Scarygirl, the wonderful looking cartoon platformer by ludicrously accomplished illustrator Nathan Jurevicius, has been released, today, for free, in your web browser. This means that you can play it without even going through the annoyance of even downloading it. This also means you have absolutely no excuse not to play it. What, you’ve got work to do? That’s not an excuse, that’s an occupation. Or something. Just go play it, it’s worth it for the intro video alone. Still not convinced? What if I told you it was a wonderfully accomplished, perhaps slightly too imprecise with the controls but worth looking at anyway because of the gorgeous visuals platformer? I don’t think you’re in a position to remark on my convoluted descriptions. Fine, look at this trailer then go and play!
It seems Webcomics are all the rage at the moment. Dead Space had one, Mirror’s Edge another, and I’m sure there are countless others that I can’t think of off the top of my head. Zeno Clash, indie darling and oddball extraordinaire, is the latest to colour their universe with some pretty pictures and clever dialog ahead of its April release. They’ve managed to keep it interesting, non-plot specific and somewhat amusing, what with it featuring squirrel death. I really hate squirrels. I think it has something to do with them stealing all my winegums when I was at school, and mutilating my apple juice. It’s really unsporting, and very rude. The images are below, but you can also find them high-res here.
The website for Max Payne 3, the second sequel to the frankly brilliant original Max Payne, has gone live, declaring it will be coming out this winter. It’s in development by Rockstar Vancouver, and appears to be taking Max out of New York and placing him somewhere… ‘else’. That this ‘else’ is ‘a city full of violence and bloodshed’ is only fitting really, as Max himself is also filled with violence and bloodshed. They kind of go hand in hand, those two. Of course, after the events of Max Payne 2, where literally everything goes to shit for him, he’s definitely going to be traumatised enough to grow a beard and move somewhere else. Maybe we won’t have any Captain Baseball Bat Boy hijinks, but hey, maybe there can be other mascot-based hilarity.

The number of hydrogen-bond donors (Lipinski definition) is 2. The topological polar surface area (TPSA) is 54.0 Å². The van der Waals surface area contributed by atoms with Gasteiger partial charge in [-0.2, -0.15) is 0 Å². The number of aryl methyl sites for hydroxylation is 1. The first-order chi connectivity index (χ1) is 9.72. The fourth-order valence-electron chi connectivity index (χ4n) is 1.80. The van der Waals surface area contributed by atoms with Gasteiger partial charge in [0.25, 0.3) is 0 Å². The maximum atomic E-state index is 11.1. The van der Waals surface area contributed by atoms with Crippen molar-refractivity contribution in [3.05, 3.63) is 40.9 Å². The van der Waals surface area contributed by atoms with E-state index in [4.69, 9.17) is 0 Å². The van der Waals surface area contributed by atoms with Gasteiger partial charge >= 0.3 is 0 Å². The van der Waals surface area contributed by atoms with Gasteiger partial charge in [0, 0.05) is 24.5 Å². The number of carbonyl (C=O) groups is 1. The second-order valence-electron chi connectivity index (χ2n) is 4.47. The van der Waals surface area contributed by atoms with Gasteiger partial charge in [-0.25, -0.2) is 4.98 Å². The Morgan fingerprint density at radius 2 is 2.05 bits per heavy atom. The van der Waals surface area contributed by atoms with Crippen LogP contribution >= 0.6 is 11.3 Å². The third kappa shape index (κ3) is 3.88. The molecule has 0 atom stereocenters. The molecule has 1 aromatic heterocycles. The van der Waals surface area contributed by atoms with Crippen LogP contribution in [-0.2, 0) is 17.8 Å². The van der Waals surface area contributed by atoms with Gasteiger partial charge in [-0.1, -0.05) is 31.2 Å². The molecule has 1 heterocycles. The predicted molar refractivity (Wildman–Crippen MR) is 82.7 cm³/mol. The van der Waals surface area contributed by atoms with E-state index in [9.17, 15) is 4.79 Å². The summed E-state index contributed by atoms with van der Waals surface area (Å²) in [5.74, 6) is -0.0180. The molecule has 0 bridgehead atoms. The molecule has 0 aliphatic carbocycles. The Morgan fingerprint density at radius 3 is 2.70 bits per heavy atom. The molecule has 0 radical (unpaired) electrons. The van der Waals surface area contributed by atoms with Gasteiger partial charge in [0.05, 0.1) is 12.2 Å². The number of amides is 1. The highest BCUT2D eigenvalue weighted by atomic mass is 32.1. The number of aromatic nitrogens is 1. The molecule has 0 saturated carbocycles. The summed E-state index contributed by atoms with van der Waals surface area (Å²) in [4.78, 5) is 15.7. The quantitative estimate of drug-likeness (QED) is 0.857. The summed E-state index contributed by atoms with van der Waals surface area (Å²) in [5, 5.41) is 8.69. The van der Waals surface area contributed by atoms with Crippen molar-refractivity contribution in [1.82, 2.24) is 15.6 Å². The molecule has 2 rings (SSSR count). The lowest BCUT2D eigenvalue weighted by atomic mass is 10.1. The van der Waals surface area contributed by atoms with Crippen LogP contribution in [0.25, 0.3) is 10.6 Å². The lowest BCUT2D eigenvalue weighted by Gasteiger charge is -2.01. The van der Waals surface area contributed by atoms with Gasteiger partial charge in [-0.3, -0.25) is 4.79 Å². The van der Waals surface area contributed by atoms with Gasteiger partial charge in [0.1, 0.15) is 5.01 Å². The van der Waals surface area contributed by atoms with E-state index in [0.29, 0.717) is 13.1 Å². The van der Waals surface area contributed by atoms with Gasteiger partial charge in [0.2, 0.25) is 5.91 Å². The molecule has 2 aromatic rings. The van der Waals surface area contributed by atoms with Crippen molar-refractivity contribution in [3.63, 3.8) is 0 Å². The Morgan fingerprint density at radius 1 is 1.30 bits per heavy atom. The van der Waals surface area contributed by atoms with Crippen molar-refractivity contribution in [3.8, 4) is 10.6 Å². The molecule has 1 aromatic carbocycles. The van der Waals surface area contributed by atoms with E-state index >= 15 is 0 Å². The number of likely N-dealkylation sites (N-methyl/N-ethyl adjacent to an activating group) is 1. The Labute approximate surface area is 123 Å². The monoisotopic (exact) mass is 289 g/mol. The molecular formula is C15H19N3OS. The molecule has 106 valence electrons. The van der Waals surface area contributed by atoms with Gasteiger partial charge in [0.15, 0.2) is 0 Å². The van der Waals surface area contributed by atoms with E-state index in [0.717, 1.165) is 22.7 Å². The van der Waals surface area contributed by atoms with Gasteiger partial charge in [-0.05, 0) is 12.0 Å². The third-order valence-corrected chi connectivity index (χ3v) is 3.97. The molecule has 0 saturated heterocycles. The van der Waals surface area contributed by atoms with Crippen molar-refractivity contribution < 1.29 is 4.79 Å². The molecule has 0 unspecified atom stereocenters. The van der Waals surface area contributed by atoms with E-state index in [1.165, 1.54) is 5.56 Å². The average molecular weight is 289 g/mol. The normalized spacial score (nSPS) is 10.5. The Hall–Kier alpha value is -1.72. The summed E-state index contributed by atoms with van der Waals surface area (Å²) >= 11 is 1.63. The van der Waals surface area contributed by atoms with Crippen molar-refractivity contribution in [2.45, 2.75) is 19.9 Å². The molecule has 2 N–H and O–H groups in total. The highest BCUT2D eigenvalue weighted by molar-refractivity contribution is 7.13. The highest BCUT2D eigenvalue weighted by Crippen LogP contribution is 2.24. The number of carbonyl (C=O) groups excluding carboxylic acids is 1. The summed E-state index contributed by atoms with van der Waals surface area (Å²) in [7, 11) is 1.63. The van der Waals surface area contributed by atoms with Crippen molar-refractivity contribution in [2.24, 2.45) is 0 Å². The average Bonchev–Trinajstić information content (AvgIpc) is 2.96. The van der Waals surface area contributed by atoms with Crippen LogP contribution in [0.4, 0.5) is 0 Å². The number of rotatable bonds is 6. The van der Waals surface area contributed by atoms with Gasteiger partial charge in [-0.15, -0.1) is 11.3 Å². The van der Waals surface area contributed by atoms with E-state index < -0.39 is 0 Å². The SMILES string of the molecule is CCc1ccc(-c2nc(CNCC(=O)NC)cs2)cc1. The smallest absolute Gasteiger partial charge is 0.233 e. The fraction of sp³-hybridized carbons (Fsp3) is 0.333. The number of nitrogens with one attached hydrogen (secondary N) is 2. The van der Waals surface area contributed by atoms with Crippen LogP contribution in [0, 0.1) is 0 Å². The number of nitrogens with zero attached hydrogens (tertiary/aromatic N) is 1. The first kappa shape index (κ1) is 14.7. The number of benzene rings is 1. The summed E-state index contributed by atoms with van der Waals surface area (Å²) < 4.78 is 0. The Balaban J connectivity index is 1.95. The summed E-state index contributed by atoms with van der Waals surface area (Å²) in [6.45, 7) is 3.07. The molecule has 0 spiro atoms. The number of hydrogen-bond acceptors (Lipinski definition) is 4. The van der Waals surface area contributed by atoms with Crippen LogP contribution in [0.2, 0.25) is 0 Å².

The fact Remedy aren’t developing it is a worry, but the fact that Rockstar are does go some way to assuaging such feelings. They’ve got heaps of money and clever technology, not least Euphoria, and while it’s not the acclaimed Rockstar North team, it’s bound to at least be somewhat enjoyable. I just hope they realise that Max Payne isn’t really about the slow motion deaths and walls of dead riddled with bullet holes, but it’s the atmosphere and noir-esque feel of the game that really made it so fun. If they keep the comic-book style narration, then hopefully they’re on the right track. The main worry I have so far is the lack of ‘PC’ at the bottom of the website teaser image. They do know it started here, right?
Spurred by Liegh Alexander’s recent post on SexyVideoGameLand, and a few choice words from our interview with Edmund McMillen a while ago, I’ve started to think about just what Indie means now. I don’t think it’s nearly as clear cut as it has been in the past, and the rate at which it is growing and diversifying is only making it more difficult to classify. Of course, there’s always the fear that by lumping something into a genre you diminish its own voice, but that’s an discussion for another day. Instead, I’m interested in exploring the attitudes and perceptions of what constitutes exactly what makes a developer or game ‘indie’ and what makes it just ‘independent’.
There’s a few different approaches to this discussion, and they’re all valid. ‘Indie’ could just mean a small team, a few people with little money but lots of vision and talent, making something brilliant, original and creative that lights the communities on fire, like 2DBoy (love you!). It could mean something made by a developer without a publisher, funded by them so they reap all the profits, like Introversion. It could mean something thrown up on some sort of distribution service like Steam or Xbox Live, so it’s given the audience it wouldn’t normally have, but at the same time sacrifices a portion of the profits, like The Maw or Pixeljunk Eden. The point is there are many different ways you can get your game out there, and there are many different types of developer who have all been called ‘indie’ at some point or another. The things they have in common is that they are largely independent, and their games are all creative and different from the AAA titles.